CLawrence's Travel Journals

CLawrence Caitlin Lawrence

What is the one place every traveler should visit?


  • 29 years old
  • From New York, United States
  • Currently in Urubamba, Peru

Head Strong In Peru

Part 1 of my day in Cusco

Transportation- and being a Gringa in a distant land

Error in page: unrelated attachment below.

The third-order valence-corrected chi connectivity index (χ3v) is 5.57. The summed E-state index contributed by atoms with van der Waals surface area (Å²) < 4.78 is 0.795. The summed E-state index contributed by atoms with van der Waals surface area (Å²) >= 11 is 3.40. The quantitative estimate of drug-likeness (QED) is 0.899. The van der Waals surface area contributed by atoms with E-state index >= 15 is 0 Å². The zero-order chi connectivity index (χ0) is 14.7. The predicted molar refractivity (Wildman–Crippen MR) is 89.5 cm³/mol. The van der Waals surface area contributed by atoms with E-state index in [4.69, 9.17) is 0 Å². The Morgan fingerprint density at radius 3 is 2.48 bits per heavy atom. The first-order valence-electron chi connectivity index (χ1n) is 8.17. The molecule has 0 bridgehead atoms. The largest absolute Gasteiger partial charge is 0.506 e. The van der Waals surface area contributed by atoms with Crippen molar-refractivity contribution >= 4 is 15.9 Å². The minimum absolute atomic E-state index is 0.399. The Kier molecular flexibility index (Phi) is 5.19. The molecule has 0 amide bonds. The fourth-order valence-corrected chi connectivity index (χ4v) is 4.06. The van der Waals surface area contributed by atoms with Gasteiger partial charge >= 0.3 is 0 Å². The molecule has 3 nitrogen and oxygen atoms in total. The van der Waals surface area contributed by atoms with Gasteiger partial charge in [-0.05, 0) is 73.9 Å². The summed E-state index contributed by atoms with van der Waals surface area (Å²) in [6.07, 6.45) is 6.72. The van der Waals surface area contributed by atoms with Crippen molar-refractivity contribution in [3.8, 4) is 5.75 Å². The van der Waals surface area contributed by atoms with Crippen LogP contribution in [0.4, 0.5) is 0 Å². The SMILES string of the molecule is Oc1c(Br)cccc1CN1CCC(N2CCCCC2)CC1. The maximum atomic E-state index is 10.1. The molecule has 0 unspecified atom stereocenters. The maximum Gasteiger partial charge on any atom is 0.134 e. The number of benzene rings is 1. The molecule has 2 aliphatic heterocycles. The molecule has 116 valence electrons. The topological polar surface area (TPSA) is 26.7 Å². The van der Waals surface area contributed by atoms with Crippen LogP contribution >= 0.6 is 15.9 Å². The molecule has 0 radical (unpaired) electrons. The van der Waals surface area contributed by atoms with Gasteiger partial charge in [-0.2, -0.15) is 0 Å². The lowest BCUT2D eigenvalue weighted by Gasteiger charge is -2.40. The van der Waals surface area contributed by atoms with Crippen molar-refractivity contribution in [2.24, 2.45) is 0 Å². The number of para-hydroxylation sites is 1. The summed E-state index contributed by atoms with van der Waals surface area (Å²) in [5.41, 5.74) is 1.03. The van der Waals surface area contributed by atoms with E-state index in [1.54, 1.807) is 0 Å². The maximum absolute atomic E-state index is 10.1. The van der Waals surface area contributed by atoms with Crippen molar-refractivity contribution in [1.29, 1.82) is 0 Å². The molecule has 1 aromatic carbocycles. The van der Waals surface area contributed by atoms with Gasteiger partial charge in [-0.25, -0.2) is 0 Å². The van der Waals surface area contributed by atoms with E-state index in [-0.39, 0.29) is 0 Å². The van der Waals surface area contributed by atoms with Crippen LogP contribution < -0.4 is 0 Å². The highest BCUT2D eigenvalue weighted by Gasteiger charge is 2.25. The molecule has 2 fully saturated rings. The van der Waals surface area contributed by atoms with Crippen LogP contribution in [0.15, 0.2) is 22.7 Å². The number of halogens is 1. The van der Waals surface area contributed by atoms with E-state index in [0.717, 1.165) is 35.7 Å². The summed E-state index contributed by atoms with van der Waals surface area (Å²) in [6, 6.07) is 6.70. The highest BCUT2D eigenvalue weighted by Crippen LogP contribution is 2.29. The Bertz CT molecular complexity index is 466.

Peru Urubamba, Peru  |  Jun 27, 2011
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 Without saying a word the expression on her face was priceless. I could see that she was so proud of me 

Buenos Dias,